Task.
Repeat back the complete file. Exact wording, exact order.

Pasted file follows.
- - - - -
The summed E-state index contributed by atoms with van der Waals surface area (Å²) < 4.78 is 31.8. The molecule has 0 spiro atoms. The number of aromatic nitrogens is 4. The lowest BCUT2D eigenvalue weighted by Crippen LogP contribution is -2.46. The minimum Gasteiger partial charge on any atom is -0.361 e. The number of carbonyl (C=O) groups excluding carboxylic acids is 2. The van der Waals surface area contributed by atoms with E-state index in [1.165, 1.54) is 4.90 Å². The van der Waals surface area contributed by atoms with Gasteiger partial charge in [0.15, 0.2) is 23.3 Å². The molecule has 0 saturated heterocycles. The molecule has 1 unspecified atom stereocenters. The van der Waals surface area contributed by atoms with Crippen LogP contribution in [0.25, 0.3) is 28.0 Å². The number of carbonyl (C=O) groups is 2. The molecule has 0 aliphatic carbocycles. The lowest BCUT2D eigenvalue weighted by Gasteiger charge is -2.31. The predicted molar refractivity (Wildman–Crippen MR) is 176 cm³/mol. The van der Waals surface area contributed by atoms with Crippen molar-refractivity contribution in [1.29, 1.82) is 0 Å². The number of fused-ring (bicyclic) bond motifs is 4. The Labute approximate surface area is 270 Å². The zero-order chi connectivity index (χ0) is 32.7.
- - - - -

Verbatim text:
The summed E-state index contributed by atoms with van der Waals surface area (Å²) < 4.78 is 31.8. The molecule has 0 spiro atoms. The number of aromatic nitrogens is 4. The lowest BCUT2D eigenvalue weighted by Crippen LogP contribution is -2.46. The minimum Gasteiger partial charge on any atom is -0.361 e. The number of carbonyl (C=O) groups excluding carboxylic acids is 2. The van der Waals surface area contributed by atoms with E-state index in [1.165, 1.54) is 4.90 Å². The van der Waals surface area contributed by atoms with Gasteiger partial charge in [0.15, 0.2) is 23.3 Å². The molecule has 0 saturated heterocycles. The molecule has 1 unspecified atom stereocenters. The van der Waals surface area contributed by atoms with Crippen LogP contribution in [0.25, 0.3) is 28.0 Å². The number of carbonyl (C=O) groups is 2. The molecule has 0 aliphatic carbocycles. The lowest BCUT2D eigenvalue weighted by Gasteiger charge is -2.31. The predicted molar refractivity (Wildman–Crippen MR) is 176 cm³/mol. The van der Waals surface area contributed by atoms with Crippen molar-refractivity contribution in [1.29, 1.82) is 0 Å². The number of fused-ring (bicyclic) bond motifs is 4. The Labute approximate surface area is 270 Å². The zero-order chi connectivity index (χ0) is 32.7.